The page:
Big History and Religion


Kelly Baker

So, my ever dutiful spouse found this interesting post while perusing FindLaw, and he passed it on to me (I get everything he finds even remotely history related. Perhaps, I should start using him as a research assistant). The post is about "big history" books, like Jared Diamond's Guns, Germs, and Steel and where to find such books. The concept of big history is relatively new to me, likely because I am more firmly planted in the realm of Religious Studies. Big history also seems to be a form of history for more popular audiences.

Big history supposedly handles the big historical questions about the development of humanity. Diamond's book is a key example because of his attempt to understand how some human cultures came out on top in exploration and domination. My favorite chapter in the book deals explicitly with animal husbandry, which provides an excellent description of how much easier horses are to domesticate versus the wily and more clever zebras. Diamond's book was fascinating in his dissection of the development of germ resistance and the value of settled, agragrian cultures for the development of technology as well as creative arts.

The books cited in the post seem to focus on the sociological and the scientific to explain human development. Since I am new to the concept as I mentioned earlier, I wonder what place religion plays in big history. To our diligent readers, what do you make of big history? Do these authors directly handle religious expression, organization and creation? Moreover, is the big history approach useful for new understandings of the place of religion in human life?

Also, how is big history different from the humanistic tradition? I teach humanities from time to time, and big history seems to be a very similar tact to the way I teach my early civilizations and modern civilizations classes. What do y'all think about the applicability of these big approaches to religious history and religious studies? Moreover, how would we approach something as unwieldly as big history since most of us are trained so specifically?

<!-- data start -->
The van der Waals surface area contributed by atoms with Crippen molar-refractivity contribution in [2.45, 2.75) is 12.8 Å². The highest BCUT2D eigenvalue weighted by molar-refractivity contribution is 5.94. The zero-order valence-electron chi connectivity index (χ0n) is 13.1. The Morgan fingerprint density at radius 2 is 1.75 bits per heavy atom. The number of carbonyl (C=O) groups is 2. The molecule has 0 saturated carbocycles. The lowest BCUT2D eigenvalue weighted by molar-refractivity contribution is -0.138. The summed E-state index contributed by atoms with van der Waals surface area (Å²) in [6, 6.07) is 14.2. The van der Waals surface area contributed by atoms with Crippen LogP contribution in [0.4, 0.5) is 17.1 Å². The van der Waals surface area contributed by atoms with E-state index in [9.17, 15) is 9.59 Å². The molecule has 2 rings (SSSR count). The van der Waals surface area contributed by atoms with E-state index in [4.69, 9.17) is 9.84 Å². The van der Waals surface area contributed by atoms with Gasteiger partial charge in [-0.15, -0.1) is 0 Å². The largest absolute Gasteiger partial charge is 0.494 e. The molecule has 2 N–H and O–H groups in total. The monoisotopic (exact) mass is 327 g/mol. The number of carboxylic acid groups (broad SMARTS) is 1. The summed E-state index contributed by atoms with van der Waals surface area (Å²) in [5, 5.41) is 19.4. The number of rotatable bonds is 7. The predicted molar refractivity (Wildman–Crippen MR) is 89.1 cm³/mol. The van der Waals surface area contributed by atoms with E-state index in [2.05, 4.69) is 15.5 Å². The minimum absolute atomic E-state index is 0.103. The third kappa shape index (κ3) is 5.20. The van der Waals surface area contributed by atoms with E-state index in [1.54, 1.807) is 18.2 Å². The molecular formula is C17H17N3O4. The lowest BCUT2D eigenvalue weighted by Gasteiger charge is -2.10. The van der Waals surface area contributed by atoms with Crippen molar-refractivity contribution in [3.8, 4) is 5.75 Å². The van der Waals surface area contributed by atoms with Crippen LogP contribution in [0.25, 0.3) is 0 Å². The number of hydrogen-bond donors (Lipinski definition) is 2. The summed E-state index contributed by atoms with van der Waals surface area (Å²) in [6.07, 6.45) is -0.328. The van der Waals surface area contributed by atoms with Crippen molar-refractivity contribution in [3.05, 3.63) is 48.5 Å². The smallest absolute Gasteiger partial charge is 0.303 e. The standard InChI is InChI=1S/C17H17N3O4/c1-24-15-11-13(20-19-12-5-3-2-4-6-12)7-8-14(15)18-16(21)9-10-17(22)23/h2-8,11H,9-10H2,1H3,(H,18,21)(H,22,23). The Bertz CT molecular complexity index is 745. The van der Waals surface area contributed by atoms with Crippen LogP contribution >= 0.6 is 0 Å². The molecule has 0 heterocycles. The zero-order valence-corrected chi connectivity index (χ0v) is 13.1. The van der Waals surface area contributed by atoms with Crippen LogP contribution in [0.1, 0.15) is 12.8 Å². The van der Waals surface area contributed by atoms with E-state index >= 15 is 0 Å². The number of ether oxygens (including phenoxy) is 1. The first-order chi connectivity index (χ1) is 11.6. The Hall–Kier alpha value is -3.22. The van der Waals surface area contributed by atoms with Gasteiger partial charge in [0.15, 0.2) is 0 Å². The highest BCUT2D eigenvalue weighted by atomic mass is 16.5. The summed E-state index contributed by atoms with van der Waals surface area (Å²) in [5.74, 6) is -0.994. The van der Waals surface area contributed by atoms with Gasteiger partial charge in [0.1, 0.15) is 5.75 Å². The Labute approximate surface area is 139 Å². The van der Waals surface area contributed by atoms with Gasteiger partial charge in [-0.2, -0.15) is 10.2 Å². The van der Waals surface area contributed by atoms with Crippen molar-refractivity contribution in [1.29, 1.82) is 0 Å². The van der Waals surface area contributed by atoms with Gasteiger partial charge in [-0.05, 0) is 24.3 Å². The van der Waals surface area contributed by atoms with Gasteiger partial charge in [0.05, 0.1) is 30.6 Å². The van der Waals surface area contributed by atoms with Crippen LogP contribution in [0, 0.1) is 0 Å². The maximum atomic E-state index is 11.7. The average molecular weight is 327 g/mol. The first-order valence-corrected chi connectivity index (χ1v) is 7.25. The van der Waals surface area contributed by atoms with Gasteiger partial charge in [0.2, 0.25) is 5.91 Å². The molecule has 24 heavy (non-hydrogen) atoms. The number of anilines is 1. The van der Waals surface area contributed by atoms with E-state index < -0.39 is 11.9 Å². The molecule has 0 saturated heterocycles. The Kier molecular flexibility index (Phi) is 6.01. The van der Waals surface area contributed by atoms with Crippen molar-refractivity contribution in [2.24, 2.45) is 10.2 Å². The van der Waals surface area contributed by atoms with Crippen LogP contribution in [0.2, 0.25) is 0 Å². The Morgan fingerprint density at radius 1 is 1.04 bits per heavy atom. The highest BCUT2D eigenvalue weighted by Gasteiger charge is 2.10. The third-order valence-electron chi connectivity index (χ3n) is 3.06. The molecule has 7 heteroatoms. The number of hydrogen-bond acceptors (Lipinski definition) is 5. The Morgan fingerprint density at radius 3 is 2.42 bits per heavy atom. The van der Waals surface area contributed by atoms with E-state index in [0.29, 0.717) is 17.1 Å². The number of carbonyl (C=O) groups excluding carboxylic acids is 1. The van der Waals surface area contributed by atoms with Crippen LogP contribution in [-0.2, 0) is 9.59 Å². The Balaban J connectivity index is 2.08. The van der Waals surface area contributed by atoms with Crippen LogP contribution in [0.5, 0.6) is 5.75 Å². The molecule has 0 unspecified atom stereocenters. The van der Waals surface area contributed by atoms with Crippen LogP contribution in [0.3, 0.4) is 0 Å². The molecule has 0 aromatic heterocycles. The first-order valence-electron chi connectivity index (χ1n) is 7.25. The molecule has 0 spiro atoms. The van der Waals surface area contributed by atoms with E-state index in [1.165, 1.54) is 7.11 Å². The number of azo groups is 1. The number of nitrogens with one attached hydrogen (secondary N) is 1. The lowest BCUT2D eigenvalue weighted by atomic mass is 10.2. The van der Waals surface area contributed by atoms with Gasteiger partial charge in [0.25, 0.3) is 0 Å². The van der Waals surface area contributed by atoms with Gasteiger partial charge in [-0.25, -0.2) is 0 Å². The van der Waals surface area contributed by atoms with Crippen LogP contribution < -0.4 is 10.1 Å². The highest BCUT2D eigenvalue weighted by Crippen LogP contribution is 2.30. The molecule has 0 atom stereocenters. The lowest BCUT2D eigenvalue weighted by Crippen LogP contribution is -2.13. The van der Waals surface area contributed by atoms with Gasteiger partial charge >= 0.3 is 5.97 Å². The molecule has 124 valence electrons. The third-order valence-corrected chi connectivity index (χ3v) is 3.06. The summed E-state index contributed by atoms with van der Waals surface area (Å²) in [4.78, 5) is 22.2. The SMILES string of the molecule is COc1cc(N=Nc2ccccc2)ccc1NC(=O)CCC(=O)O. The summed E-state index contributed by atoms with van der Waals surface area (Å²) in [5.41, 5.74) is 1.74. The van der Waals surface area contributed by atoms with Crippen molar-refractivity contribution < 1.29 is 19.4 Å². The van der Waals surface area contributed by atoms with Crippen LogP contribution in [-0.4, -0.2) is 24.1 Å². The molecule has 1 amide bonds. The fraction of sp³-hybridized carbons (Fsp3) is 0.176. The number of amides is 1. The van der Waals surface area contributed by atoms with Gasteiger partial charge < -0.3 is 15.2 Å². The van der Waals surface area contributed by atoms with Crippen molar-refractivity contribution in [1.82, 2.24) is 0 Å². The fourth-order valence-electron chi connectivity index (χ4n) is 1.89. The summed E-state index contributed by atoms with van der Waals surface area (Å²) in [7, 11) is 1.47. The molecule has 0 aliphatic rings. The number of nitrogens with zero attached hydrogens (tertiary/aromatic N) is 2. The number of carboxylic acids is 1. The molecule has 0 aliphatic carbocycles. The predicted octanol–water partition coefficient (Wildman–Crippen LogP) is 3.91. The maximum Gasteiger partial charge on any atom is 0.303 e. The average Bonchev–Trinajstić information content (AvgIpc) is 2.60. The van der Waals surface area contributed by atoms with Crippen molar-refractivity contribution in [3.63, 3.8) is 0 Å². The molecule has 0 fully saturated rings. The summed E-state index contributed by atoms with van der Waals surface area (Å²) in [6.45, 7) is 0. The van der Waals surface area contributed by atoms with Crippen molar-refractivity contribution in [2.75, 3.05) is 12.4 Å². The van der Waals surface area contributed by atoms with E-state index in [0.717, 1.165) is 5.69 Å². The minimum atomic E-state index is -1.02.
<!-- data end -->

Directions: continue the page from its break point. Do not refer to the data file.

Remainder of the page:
Edward J Blum at: August 11, 2009 at 12:12 PM said...

One of my former colleagues at SDSU, David Christian, is one of the most prominent authors in world and "big" history. I think anyone interested in the subject should start with his amazing _Maps of Time_. Sure, it seems like science to me and not history, but that's just because I'm trained in little history.

Kelly Baker at: August 11, 2009 at 1:04 PM said...


Thanks for the recommendation. I will add _Maps of Time_ to my ever expanding reading list. I wonder also about the scientific nature of big history. Some of the works mentioned in the FindLaw post definitely veer that way.

Kevin M Schultz at: August 11, 2009 at 2:27 PM said...

I love big history, but it's interesting to me that it's often not written by historians (Diamond is an anthropologist, for example). I think historians are trained to learn about the contingency of events, the specific times and places when things arise and why, and the distinctions within periods of history and the communities that act within them. Even if those communities are national in scope, this training doesn't lend itself to big history.

Or perhaps it takes an outsider perspective to see the patterns. That's why two of the most interesting books written about American history in the past two decades--That Noble Dream and the Holocaust in American Life--were written by Peter Novick, an historian of Europe! Just a thought.

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